Breaking: CBO releases the actual report; Update: Almost all $940 billion incurred in just six years; Update: Preliminary
posted at 11:25 am on March 18, 2010 by Ed Morrissey
It’s much as advertised. Thanks to its spending provisions mainly starting in 2014, the reconciliation bill combined with the Senate version has a total cost of $940 billion, with deficit savings of around $138 billion (via No Runny Eggs):
CBO and JCT previously estimated that enacting H.R. 3590 by itself would yield a net reduction in federal deficits of $118 billion over the 2010-2019 period, of which about $65 billion would be on-budget. The incremental effect of enacting the reconciliation proposal—assuming that H.R. 3590 had already been enacted—would be the difference between the estimate of the combined effect and the previous estimate for the Senate-passed bill, H.R. 3590. That incremental effect is an estimated net reduction in federal deficits of $20 billion over the 2010-2019 period over and above the savings from enacting H.R. 3590 by itself; almost all of that reduction would be on-budget (see the bottom panel of Table 1 and subtitle A of title II on Table 5). …
Although CBO does not generally provide cost estimates beyond the 10-year budget projection period, certain Congressional rules require some information about the budgetary impact of legislation in subsequent decades, and many Members have requested CBO’s analyses of the long-term budgetary impact of broad changes in the nation’s health care and health insurance systems. Therefore, CBO has developed a rough outlook for the decade following the 2010-2019 period by grouping the elements of the legislation into broad categories and (together with the staff of the Joint Committee on Taxation) assessing the rate at which the budgetary impact of each of those broad categories is likely to increase over time. Our analysis indicates that H.R. 3590, as passed by the Senate, would reduce federal budget deficits over the ensuing decade relative to those projected under current law—with a total effect during that decade that is in a broad range between one-quarter percent and one-half percent of gross domestic product (GDP).3 The imprecision of that calculation reflects the even greater degree of uncertainty that attends to it, compared with CBO’s 10-year budget estimates.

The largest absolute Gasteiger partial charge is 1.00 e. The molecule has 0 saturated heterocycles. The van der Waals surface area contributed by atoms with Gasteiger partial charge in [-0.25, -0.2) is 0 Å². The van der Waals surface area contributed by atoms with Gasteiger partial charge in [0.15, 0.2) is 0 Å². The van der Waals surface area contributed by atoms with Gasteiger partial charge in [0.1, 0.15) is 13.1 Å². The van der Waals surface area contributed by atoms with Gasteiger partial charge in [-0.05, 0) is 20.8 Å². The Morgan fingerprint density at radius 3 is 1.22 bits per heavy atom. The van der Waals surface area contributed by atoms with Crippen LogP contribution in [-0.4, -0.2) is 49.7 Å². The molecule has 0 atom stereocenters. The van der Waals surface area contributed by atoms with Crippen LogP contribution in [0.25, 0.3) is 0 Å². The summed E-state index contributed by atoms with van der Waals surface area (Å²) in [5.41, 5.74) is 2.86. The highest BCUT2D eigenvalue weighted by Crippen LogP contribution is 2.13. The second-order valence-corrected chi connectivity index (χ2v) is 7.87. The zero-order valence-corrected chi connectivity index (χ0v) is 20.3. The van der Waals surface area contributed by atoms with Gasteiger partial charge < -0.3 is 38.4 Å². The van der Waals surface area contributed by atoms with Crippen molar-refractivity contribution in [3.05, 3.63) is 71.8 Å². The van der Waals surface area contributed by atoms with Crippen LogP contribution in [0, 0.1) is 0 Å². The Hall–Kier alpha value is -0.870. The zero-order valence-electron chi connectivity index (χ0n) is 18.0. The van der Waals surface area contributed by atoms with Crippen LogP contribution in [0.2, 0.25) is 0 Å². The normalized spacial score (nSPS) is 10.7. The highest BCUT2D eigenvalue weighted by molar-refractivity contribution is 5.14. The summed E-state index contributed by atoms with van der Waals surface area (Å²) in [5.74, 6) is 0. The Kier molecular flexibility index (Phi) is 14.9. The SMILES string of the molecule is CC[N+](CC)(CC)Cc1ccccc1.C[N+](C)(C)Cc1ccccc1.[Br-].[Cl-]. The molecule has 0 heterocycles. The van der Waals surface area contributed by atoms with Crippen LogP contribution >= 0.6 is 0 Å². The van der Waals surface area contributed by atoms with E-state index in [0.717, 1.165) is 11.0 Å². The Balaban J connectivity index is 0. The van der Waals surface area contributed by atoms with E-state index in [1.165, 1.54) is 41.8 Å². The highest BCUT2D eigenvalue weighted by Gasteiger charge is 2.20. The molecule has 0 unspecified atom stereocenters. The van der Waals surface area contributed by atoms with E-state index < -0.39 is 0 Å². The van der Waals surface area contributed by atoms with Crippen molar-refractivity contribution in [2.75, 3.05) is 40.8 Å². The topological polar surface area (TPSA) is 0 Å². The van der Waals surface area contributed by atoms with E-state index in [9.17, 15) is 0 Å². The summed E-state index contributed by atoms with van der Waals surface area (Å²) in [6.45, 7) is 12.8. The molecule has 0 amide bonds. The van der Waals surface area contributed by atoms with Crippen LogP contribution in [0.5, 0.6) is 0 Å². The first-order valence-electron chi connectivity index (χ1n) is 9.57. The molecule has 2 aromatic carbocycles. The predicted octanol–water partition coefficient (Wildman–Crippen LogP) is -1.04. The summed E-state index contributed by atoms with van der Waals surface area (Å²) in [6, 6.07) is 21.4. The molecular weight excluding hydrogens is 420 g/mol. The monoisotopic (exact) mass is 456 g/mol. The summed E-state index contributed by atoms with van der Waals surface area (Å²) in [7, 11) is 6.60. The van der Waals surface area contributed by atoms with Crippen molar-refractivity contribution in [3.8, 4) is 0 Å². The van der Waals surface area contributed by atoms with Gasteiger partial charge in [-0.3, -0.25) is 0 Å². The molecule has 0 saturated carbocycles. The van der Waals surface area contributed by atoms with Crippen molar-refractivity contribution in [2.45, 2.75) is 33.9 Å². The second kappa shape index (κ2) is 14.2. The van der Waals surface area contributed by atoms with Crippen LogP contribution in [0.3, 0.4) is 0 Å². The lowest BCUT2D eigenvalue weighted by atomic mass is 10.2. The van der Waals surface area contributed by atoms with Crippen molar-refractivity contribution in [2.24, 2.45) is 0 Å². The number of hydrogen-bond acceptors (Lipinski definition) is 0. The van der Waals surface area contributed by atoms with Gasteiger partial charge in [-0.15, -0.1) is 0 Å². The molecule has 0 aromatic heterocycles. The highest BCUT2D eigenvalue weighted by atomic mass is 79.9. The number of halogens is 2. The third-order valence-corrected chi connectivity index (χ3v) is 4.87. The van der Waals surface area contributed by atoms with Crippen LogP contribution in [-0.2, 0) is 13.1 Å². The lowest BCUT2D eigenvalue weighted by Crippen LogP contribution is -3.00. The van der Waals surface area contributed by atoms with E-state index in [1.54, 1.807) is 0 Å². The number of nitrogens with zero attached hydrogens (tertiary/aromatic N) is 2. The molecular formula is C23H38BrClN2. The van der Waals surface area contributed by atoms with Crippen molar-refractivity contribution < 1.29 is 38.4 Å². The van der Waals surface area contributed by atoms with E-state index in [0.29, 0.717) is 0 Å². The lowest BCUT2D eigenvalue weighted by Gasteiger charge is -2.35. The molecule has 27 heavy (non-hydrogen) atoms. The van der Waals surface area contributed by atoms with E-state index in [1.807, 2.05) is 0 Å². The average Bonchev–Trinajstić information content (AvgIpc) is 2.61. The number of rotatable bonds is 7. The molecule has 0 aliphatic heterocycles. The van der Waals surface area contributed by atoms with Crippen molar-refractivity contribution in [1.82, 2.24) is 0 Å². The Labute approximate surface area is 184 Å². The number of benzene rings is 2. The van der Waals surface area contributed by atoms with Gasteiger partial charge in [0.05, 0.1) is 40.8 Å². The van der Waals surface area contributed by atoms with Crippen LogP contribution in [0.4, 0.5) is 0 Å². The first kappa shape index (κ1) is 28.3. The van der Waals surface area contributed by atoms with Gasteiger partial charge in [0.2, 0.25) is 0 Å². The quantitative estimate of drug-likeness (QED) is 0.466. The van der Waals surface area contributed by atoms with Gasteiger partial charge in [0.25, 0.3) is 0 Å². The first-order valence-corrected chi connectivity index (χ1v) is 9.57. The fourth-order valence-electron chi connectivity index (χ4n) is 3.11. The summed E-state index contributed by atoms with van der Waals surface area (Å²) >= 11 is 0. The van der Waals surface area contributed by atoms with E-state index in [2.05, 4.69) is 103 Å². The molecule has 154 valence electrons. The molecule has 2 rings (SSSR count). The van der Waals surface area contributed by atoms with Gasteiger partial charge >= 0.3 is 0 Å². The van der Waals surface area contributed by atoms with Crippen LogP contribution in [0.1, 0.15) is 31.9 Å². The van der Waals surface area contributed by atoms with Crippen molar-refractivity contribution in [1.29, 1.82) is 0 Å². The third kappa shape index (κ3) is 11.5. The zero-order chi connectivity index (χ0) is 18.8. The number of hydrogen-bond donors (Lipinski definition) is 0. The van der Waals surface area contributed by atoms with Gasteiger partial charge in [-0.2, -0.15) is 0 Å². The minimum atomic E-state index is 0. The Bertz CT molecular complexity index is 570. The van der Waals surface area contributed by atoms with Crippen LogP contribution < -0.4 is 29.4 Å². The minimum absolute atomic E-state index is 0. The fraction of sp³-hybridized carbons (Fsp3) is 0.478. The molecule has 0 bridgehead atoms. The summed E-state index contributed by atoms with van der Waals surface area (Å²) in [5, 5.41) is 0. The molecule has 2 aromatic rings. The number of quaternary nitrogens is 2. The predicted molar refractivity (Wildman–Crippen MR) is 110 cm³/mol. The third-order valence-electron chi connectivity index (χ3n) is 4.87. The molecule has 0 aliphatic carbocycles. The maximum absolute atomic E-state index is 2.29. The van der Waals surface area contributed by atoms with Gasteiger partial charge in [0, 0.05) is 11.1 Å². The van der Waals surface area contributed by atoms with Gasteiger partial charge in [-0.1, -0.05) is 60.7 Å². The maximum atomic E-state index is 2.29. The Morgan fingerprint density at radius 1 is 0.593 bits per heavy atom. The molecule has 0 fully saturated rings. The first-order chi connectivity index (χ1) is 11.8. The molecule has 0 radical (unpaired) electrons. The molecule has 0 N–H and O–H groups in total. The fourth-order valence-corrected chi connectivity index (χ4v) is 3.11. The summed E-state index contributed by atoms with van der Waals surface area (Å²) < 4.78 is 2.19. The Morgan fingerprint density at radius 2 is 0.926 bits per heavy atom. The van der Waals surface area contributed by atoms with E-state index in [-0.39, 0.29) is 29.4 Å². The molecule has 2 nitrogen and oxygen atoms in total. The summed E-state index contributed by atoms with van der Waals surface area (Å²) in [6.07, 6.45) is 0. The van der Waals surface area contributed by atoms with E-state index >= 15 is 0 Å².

Using that same analytic approach, the combined effect of enacting H.R. 3590 and the reconciliation bill would also be to reduce federal budget deficits over the ensuing decade relative to those projected under current law—with a total effect during that decade that is in a broad range around one-half percent of GDP. The incremental effect of enacting the reconciliation bill (over and above the effect of enacting H.R. 3590 by itself) would thus be to further reduce federal budget deficits in that decade, with a total effect that is in a broad range between zero and one-quarter percent of GDP.
Undoubtedly, this is good news for Nancy Pelosi and the Democrats. The overall deficit reduction number from the CBO, as well as the under-$1 trillion price tag, gives them some momentum towards winning the votes of reluctant moderates. Whether they can overcome the issues of abortion and Demon Pass will still have to be seen, but at least on cost they have some ammunition.
That also applies to the reluctance in the Senate to take this bill back up again. The House version with the reconciliation package saves more money off of the deficit than the Senate version alone, at least according to the CBO. If the Senate balks at considering the reconciliation changes, they’ll essentially be writing off supposed savings to the deficit.
Republicans set part of their argument against the House effort on the CBO response, but not all of it. This doesn’t help build opposition to the bill, but it doesn’t stop it on the other grounds. Expect the GOP to push hard on abortion and the individual mandate, as well as Demon Pass in response.
Update (AP): Here’s the key table from CBO’s letter to Pelosi. Via Philip Klein, want to see what a shabby fraud these cost estimates are? Check out the line for “Gross Cost of Coverage Provisions”:
This is why they’re delaying the start of the program, of course. If it kicked in right away, the decade-long estimate would obviously be well into the trillions. So they simply stalled it for four years, incurring just $17 billion in costs — or 1.8 percent of the total 10-year estimate — through 2013 so that wavering Democrats could go back to their districts and tell baldfaced lies to their constituents about the pricetag. A perfect ending to this travesty.
Update (Ed): I’ve received a lot of e-mail asking me to emphasize that this is a preliminary CBO report. That’s true, but that’s exactly what was promised, too. Politically, I doubt it makes much difference — and generally speaking, the preliminary reports are in the ballpark with the eventual final analysis.